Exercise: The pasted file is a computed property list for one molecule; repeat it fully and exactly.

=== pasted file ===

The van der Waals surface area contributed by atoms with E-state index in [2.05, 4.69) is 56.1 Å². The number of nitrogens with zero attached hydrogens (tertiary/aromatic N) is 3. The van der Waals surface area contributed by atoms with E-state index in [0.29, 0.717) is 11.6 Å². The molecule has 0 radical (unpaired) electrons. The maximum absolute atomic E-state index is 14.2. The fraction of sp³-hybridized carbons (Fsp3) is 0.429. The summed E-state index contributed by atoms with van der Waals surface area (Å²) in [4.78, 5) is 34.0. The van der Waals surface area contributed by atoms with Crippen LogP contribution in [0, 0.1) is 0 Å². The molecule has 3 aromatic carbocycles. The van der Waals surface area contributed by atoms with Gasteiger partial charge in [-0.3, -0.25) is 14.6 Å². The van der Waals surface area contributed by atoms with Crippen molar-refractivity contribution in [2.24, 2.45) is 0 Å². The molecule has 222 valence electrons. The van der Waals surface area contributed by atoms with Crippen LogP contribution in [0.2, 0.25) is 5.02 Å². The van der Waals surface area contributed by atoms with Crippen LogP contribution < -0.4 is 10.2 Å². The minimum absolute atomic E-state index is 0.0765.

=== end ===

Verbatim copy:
The van der Waals surface area contributed by atoms with E-state index in [2.05, 4.69) is 56.1 Å². The number of nitrogens with zero attached hydrogens (tertiary/aromatic N) is 3. The van der Waals surface area contributed by atoms with E-state index in [0.29, 0.717) is 11.6 Å². The molecule has 0 radical (unpaired) electrons. The maximum absolute atomic E-state index is 14.2. The fraction of sp³-hybridized carbons (Fsp3) is 0.429. The summed E-state index contributed by atoms with van der Waals surface area (Å²) in [4.78, 5) is 34.0. The van der Waals surface area contributed by atoms with Crippen LogP contribution in [0, 0.1) is 0 Å². The molecule has 3 aromatic carbocycles. The van der Waals surface area contributed by atoms with Gasteiger partial charge in [-0.3, -0.25) is 14.6 Å². The van der Waals surface area contributed by atoms with Crippen molar-refractivity contribution in [2.24, 2.45) is 0 Å². The molecule has 222 valence electrons. The van der Waals surface area contributed by atoms with Crippen LogP contribution in [0.2, 0.25) is 5.02 Å². The van der Waals surface area contributed by atoms with Crippen LogP contribution < -0.4 is 10.2 Å². The minimum absolute atomic E-state index is 0.0765.